The solar cells were supplied by Boeing subsidiary Spectro-lab, which has developed solar cells and panels for Mars rovers Spirit and Opportunity and for satellites in Earth orbit, including the International Space Station. Lockheed Martin’s Kevin Rudolph says that to ensure the quality needed, his team handpicked nearly 19,000 solar cells, and rejected in excess of 15 to 20 percent of the cells they tested.
Juno uses “ultra triple-junction gallium arsenide” cells, which offer an efficiency of 28 percent at 1 AU (astronomical unit, equal to the distance between the sun and Earth, about 93 million miles). The technology has become standard for Earth orbiting spacecraft, Rudolph says.
In these solar cells, layers of gallium and arsenic are tuned to particular wavelengths of light, and each layer captures a relatively narrow frequency band. “If you want to capture more light, you put on more layers and you tune each layer to a different frequency,” Rudolph explains. “A triple junction means we have multiple layers of gallium and arsenic on the cell, such that one layer captures low-frequency, infrared light, one layer captures higher-frequency blue light, and one layer captures the light in between. By capturing more light, you actually can get more power out of that cell.”
Juno’s solar panel technology was fixed a few years before launch in 2011, but according to NASA, it’s still considered 50 percent more efficient and radiation-tolerant than the silicon cells that were available for spacecraft two decades ago.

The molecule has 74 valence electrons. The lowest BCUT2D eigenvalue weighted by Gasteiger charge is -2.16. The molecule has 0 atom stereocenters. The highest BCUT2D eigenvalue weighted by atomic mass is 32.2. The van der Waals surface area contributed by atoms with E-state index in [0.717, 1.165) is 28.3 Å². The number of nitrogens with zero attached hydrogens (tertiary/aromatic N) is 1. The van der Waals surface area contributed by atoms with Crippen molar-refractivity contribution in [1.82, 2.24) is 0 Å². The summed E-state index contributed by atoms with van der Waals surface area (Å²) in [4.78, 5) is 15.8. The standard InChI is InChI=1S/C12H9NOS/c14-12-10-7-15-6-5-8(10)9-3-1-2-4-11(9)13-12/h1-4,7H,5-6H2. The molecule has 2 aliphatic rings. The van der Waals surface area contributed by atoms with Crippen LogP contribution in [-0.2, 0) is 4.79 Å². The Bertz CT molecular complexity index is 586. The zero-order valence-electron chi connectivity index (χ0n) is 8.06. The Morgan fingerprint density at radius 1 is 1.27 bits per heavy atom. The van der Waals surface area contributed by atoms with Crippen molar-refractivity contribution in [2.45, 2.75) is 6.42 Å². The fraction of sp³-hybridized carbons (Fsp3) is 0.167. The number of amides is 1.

Juno’s arrays are designed for a Jupiter environment, a fact engineers had to consider, since Juno had to travel from Earth to the outer solar system. If all the arrays were turned on at 1 AU near Earth, they would generate 14 kilowatts of electricity—way more energy than the spacecraft’s electronics could handle, Rudolph says.
So Lockheed Martin designed three separate circuits distributed across Juno’s three arrays. A small circuit was used near Earth to provide Juno with up to 500 watts; then from 1.4 AU (about the distance of Mars) to 3.5 AU, a second, medium-size circuit was turned on to maintain up to 500 watts of power, as light from the sun dimmed. Finally, from 3.5 AU to Jupiter, a third, larger circuit was activated.
This configuration had never been designed before. Engineers needed to assess how each circuit would perform at a given temperature and light intensity, and within a given radiation environment—and ultimately how many cells each circuit should have in order to generate the needed electrical power at each stage of the mission. It took several years of extensive testing.